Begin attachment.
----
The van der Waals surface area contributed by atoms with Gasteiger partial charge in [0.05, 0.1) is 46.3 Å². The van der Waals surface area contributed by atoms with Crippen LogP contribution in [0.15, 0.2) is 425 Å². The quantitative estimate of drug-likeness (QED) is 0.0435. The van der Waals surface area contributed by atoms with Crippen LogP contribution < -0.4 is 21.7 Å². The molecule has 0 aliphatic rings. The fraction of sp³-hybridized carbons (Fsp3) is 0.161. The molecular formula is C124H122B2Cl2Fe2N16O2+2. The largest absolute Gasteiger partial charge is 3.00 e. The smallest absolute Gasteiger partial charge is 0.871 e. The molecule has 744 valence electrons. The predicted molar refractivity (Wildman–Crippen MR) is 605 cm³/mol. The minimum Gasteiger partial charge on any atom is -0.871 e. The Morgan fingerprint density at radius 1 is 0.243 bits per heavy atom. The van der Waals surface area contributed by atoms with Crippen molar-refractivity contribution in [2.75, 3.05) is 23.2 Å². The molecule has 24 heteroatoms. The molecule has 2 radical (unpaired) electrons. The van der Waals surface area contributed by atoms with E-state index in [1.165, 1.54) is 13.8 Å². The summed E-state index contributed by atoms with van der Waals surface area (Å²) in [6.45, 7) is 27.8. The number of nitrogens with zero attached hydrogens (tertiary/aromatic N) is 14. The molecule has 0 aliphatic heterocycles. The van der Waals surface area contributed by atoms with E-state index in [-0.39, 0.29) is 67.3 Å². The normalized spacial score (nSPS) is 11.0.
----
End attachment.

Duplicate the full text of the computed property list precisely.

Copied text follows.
The van der Waals surface area contributed by atoms with Gasteiger partial charge in [0.05, 0.1) is 46.3 Å². The van der Waals surface area contributed by atoms with Crippen LogP contribution in [0.15, 0.2) is 425 Å². The quantitative estimate of drug-likeness (QED) is 0.0435. The van der Waals surface area contributed by atoms with Crippen LogP contribution < -0.4 is 21.7 Å². The molecule has 0 aliphatic rings. The fraction of sp³-hybridized carbons (Fsp3) is 0.161. The molecular formula is C124H122B2Cl2Fe2N16O2+2. The largest absolute Gasteiger partial charge is 3.00 e. The smallest absolute Gasteiger partial charge is 0.871 e. The molecule has 744 valence electrons. The predicted molar refractivity (Wildman–Crippen MR) is 605 cm³/mol. The minimum Gasteiger partial charge on any atom is -0.871 e. The Morgan fingerprint density at radius 1 is 0.243 bits per heavy atom. The van der Waals surface area contributed by atoms with Crippen molar-refractivity contribution in [2.75, 3.05) is 23.2 Å². The molecule has 24 heteroatoms. The molecule has 2 radical (unpaired) electrons. The van der Waals surface area contributed by atoms with E-state index in [1.165, 1.54) is 13.8 Å². The summed E-state index contributed by atoms with van der Waals surface area (Å²) in [6.45, 7) is 27.8. The number of nitrogens with zero attached hydrogens (tertiary/aromatic N) is 14. The molecule has 0 aliphatic heterocycles. The van der Waals surface area contributed by atoms with E-state index in [-0.39, 0.29) is 67.3 Å². The normalized spacial score (nSPS) is 11.0.